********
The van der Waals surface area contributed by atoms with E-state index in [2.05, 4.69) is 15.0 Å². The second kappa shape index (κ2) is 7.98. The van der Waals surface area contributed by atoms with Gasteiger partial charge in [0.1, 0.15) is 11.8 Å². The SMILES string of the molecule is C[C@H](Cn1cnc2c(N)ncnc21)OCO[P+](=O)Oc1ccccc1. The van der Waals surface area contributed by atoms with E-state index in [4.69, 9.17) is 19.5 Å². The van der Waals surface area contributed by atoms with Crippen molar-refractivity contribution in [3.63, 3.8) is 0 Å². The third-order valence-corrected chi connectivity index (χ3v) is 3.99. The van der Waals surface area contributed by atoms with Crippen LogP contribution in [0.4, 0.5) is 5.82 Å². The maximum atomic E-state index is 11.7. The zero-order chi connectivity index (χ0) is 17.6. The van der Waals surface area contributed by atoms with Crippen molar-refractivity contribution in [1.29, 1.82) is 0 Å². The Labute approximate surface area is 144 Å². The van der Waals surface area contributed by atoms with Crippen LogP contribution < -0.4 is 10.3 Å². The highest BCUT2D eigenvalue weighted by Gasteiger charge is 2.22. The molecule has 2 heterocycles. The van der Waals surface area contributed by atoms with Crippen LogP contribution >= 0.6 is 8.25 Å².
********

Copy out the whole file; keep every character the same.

The van der Waals surface area contributed by atoms with E-state index in [2.05, 4.69) is 15.0 Å². The second kappa shape index (κ2) is 7.98. The van der Waals surface area contributed by atoms with Gasteiger partial charge in [0.1, 0.15) is 11.8 Å². The SMILES string of the molecule is C[C@H](Cn1cnc2c(N)ncnc21)OCO[P+](=O)Oc1ccccc1. The van der Waals surface area contributed by atoms with E-state index in [4.69, 9.17) is 19.5 Å². The van der Waals surface area contributed by atoms with Crippen molar-refractivity contribution in [3.63, 3.8) is 0 Å². The third-order valence-corrected chi connectivity index (χ3v) is 3.99. The van der Waals surface area contributed by atoms with Crippen LogP contribution in [0.4, 0.5) is 5.82 Å². The maximum atomic E-state index is 11.7. The zero-order chi connectivity index (χ0) is 17.6. The van der Waals surface area contributed by atoms with Crippen molar-refractivity contribution in [1.29, 1.82) is 0 Å². The Labute approximate surface area is 144 Å². The van der Waals surface area contributed by atoms with Crippen LogP contribution < -0.4 is 10.3 Å². The highest BCUT2D eigenvalue weighted by Gasteiger charge is 2.22. The molecule has 2 heterocycles. The van der Waals surface area contributed by atoms with Crippen LogP contribution >= 0.6 is 8.25 Å².